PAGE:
Alongside the armed campaign, a religio-cultural struggle has also been fought, with an explicit Islamist agenda. BRN distills its own ideology into the first three letters of the Arabic alphabet: alif, ba, ta representing the Malay terms Agama, Bangsa, Tanahair: Religion, Ethnicity, Homeland. The struggle to liberate Patani from Thailand is couched in religious terms; an existential war to defend Islam against infidel Buddhist overlords, in which Patani Malays are compelled to participate on the Islamic basis of fardhu ‘ain (individual religious obligation). As such, emphasis is placed - in the pondoks; through sermons in mosques; and even through online propaganda – on the importance of observing proper Islamic dress and customs. Such guidance might easily be framed in terms of amr bil-maroof wa nahi an al-mankar: “prevention of vice and propagation of virtue”. Just as the IEA seeks to assert an identity based on Afghaniyyat and Islamiyyat - in direct contrast to the liberalizing agenda of the twenty-year Western intervention in Afghanistan - so BRN seeks to assert a Malay Muslim identity in contrast to the more liberal, Buddhist, Thais. Both the IEA and BRN have framed their armed struggles as anti-colonial (and not transnational) Jihad, and fighters who die for the cause of Patani freedom are commemorated as Shaheed – “martyr”.
As the Afghan Pashtuns remain cut off from their southern brethren by the Durand Line, a frontier drawn on a 19th Century map to divide Afghanistan from British India, so the Patani Malays remain cut off from their southern brethren by a century-old border designed to separate Siam from British Malaya. Whilst the IEA follows the Hanafi school of Islamic jurisprudence common throughout South Asia, BRN follows that of the majority of Muslims in Southeast Asia: the Shafi’i. Both the IEA and BRN have an antagonistic relationship with Salafists. Like the IEA, BRN’s religious practices demonstrate Sufi tendencies, and customs – such as the wearing of amulets - which Salafists would consider bid’a: forbidden “innovations”. Both the IEA and BRN represent versions of a very localised, traditional, Islam.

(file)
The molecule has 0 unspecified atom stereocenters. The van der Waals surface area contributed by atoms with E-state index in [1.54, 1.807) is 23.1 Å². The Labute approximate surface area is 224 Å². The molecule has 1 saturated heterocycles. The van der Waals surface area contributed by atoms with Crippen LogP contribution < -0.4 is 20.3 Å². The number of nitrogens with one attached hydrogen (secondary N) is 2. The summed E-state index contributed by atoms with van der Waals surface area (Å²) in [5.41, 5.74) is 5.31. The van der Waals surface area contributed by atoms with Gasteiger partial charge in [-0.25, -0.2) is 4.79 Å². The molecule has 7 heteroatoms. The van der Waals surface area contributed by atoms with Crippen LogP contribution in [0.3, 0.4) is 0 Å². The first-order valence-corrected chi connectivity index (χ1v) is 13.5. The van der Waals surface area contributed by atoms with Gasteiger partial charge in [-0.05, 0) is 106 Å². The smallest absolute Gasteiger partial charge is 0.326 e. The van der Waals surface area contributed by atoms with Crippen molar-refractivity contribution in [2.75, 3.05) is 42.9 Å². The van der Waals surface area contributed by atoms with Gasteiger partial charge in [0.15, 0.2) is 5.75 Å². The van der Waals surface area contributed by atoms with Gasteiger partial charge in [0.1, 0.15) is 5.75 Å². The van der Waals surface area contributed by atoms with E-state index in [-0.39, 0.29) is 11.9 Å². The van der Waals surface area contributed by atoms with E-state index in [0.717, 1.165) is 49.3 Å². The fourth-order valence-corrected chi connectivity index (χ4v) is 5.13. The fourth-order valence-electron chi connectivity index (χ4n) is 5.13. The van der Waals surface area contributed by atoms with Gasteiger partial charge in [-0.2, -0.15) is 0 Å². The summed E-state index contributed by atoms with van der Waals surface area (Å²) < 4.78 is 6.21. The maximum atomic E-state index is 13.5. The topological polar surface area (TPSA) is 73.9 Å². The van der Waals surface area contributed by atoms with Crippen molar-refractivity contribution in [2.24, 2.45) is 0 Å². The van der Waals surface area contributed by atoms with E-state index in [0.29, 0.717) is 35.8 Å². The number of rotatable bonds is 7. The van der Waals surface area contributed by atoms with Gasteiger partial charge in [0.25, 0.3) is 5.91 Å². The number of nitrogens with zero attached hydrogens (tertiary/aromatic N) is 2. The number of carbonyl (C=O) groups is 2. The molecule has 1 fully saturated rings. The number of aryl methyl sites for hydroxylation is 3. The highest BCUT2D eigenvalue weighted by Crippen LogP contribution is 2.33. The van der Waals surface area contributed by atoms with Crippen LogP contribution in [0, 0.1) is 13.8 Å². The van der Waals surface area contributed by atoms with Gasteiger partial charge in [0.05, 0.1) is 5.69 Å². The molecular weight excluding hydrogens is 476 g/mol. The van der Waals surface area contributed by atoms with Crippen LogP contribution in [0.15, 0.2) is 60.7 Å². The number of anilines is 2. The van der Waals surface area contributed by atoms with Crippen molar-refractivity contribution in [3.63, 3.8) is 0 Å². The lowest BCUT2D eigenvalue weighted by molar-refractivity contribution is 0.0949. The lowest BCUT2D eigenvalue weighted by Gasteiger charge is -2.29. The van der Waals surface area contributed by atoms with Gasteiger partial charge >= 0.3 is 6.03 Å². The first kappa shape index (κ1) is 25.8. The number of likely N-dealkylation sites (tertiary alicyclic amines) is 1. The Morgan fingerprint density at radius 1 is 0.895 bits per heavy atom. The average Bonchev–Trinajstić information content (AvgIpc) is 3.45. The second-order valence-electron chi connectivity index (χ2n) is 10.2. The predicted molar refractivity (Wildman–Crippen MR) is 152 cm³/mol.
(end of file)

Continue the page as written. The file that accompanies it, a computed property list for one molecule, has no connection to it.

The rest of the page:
A century ago, few if any Malay women wore so much as a headscarf, but over the past twenty years even the niqab face veil has become increasingly popular, including amongst BRN’s grassroots supporters; it has become normal for many wives of BRN fighters captured by the Thai security forces to wear the niqab for the duration of their husbands’ absence from the home. It would be easy to see this as symptomatic of creeping Arabisation of Malay culture – as many have claimed the IEA’s latest edict is to Afghan culture. However, BRN’s grassroots are patriotically Malay nationalist, and the wearing of the long, Arab men’s thowb is discouraged, in favour of the baju melayu, sarong and songkok. Similarly, the IEA promotes for men a distinctly Afghan image of pirahan-tumban, waistcoat and turban. It is not Arabisation that is promoted, but Islamisation. Much as the IEA now sees its duty to guide the Afghan nation toward a more traditional and Islamic way of life, so BRN places importance on the continuing Islamic education of the Patani Malays, and the change in women’s dress over the past century is presented as a gradual trajectory towards a more Islamically-educated society.
The IEA’s peace process with the USA, culminating in the takeover of the country last August, turned heads in Patani. As BRN now engages in its own peace process with the Thai government (a Ramadan ceasefire recently came to an end) only time will tell how the conflict will be resolved. As in Afghanistan, however, the Islamisation of Patani society is set to continue.